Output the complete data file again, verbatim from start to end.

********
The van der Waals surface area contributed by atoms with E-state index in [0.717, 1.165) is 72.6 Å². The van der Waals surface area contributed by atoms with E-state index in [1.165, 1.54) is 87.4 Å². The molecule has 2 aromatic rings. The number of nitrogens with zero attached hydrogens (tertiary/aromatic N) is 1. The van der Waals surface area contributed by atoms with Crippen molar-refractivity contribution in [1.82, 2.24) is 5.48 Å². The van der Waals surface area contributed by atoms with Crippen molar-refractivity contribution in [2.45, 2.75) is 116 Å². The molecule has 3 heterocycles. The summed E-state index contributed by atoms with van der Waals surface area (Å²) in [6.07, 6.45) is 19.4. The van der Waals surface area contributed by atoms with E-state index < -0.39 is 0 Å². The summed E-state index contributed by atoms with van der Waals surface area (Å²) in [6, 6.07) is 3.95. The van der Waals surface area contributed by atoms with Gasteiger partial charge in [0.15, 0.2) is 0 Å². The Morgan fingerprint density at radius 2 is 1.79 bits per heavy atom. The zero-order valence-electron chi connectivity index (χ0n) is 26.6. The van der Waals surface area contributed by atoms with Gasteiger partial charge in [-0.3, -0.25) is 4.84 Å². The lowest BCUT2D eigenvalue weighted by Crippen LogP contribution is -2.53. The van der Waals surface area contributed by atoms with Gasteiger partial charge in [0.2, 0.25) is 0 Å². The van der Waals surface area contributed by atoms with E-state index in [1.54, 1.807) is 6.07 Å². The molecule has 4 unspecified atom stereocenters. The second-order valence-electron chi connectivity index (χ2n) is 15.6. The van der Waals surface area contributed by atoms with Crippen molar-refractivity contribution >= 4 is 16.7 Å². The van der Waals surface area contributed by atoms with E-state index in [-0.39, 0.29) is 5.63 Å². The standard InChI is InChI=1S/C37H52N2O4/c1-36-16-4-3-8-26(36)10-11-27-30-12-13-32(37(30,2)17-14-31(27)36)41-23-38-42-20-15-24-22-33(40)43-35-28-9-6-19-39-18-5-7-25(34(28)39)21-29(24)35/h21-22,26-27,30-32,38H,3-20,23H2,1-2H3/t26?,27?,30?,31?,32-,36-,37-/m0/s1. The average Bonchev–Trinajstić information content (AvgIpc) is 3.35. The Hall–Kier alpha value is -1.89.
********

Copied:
The van der Waals surface area contributed by atoms with E-state index in [0.717, 1.165) is 72.6 Å². The van der Waals surface area contributed by atoms with E-state index in [1.165, 1.54) is 87.4 Å². The molecule has 2 aromatic rings. The number of nitrogens with zero attached hydrogens (tertiary/aromatic N) is 1. The van der Waals surface area contributed by atoms with Crippen molar-refractivity contribution in [1.82, 2.24) is 5.48 Å². The van der Waals surface area contributed by atoms with Crippen molar-refractivity contribution in [2.45, 2.75) is 116 Å². The molecule has 3 heterocycles. The summed E-state index contributed by atoms with van der Waals surface area (Å²) in [6.07, 6.45) is 19.4. The van der Waals surface area contributed by atoms with E-state index < -0.39 is 0 Å². The summed E-state index contributed by atoms with van der Waals surface area (Å²) in [6, 6.07) is 3.95. The van der Waals surface area contributed by atoms with Gasteiger partial charge in [0.15, 0.2) is 0 Å². The Morgan fingerprint density at radius 2 is 1.79 bits per heavy atom. The zero-order valence-electron chi connectivity index (χ0n) is 26.6. The van der Waals surface area contributed by atoms with Gasteiger partial charge in [-0.3, -0.25) is 4.84 Å². The lowest BCUT2D eigenvalue weighted by Crippen LogP contribution is -2.53. The van der Waals surface area contributed by atoms with Gasteiger partial charge in [0.2, 0.25) is 0 Å². The van der Waals surface area contributed by atoms with E-state index in [1.54, 1.807) is 6.07 Å². The molecule has 4 unspecified atom stereocenters. The second-order valence-electron chi connectivity index (χ2n) is 15.6. The van der Waals surface area contributed by atoms with Crippen molar-refractivity contribution >= 4 is 16.7 Å². The van der Waals surface area contributed by atoms with E-state index in [-0.39, 0.29) is 5.63 Å². The standard InChI is InChI=1S/C37H52N2O4/c1-36-16-4-3-8-26(36)10-11-27-30-12-13-32(37(30,2)17-14-31(27)36)41-23-38-42-20-15-24-22-33(40)43-35-28-9-6-19-39-18-5-7-25(34(28)39)21-29(24)35/h21-22,26-27,30-32,38H,3-20,23H2,1-2H3/t26?,27?,30?,31?,32-,36-,37-/m0/s1. The average Bonchev–Trinajstić information content (AvgIpc) is 3.35. The Hall–Kier alpha value is -1.89.